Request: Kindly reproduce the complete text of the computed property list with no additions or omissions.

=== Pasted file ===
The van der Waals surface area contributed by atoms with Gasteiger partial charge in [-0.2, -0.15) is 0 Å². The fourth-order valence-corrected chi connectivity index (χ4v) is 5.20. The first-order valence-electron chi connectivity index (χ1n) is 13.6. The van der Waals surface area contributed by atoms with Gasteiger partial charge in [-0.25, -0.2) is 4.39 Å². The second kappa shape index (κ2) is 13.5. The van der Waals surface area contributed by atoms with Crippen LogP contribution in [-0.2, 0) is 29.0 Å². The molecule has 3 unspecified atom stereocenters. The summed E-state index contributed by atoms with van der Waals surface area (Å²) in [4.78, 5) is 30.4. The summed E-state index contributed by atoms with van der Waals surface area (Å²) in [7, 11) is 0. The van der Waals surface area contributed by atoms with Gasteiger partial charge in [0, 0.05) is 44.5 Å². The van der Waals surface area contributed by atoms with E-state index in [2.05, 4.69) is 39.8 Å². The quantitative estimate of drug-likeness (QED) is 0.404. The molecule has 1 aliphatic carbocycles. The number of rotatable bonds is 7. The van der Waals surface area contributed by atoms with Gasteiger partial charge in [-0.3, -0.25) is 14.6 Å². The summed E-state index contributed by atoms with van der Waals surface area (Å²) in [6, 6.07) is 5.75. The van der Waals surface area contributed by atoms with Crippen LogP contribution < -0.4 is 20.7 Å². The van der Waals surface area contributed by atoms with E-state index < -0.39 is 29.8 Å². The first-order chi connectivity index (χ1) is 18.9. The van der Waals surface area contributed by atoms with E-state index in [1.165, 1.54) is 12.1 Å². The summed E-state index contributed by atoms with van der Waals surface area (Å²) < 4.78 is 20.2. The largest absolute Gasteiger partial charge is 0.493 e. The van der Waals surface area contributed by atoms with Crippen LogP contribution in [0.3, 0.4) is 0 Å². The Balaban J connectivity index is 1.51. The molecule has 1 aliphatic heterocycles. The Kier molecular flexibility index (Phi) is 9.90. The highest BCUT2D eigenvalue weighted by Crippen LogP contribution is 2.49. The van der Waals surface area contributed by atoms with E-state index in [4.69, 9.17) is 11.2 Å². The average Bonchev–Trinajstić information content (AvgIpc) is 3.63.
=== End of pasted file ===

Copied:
The van der Waals surface area contributed by atoms with Gasteiger partial charge in [-0.2, -0.15) is 0 Å². The fourth-order valence-corrected chi connectivity index (χ4v) is 5.20. The first-order valence-electron chi connectivity index (χ1n) is 13.6. The van der Waals surface area contributed by atoms with Gasteiger partial charge in [-0.25, -0.2) is 4.39 Å². The second kappa shape index (κ2) is 13.5. The van der Waals surface area contributed by atoms with Crippen LogP contribution in [-0.2, 0) is 29.0 Å². The molecule has 3 unspecified atom stereocenters. The summed E-state index contributed by atoms with van der Waals surface area (Å²) in [4.78, 5) is 30.4. The summed E-state index contributed by atoms with van der Waals surface area (Å²) in [7, 11) is 0. The van der Waals surface area contributed by atoms with Gasteiger partial charge in [0, 0.05) is 44.5 Å². The van der Waals surface area contributed by atoms with E-state index in [2.05, 4.69) is 39.8 Å². The quantitative estimate of drug-likeness (QED) is 0.404. The molecule has 1 aliphatic carbocycles. The number of rotatable bonds is 7. The van der Waals surface area contributed by atoms with Gasteiger partial charge in [-0.3, -0.25) is 14.6 Å². The summed E-state index contributed by atoms with van der Waals surface area (Å²) in [6, 6.07) is 5.75. The van der Waals surface area contributed by atoms with Crippen LogP contribution < -0.4 is 20.7 Å². The van der Waals surface area contributed by atoms with E-state index < -0.39 is 29.8 Å². The first-order chi connectivity index (χ1) is 18.9. The van der Waals surface area contributed by atoms with E-state index in [1.165, 1.54) is 12.1 Å². The summed E-state index contributed by atoms with van der Waals surface area (Å²) < 4.78 is 20.2. The largest absolute Gasteiger partial charge is 0.493 e. The van der Waals surface area contributed by atoms with Crippen LogP contribution in [0.3, 0.4) is 0 Å². The Balaban J connectivity index is 1.51. The molecule has 1 aliphatic heterocycles. The Kier molecular flexibility index (Phi) is 9.90. The highest BCUT2D eigenvalue weighted by Crippen LogP contribution is 2.49. The van der Waals surface area contributed by atoms with E-state index in [4.69, 9.17) is 11.2 Å². The average Bonchev–Trinajstić information content (AvgIpc) is 3.63.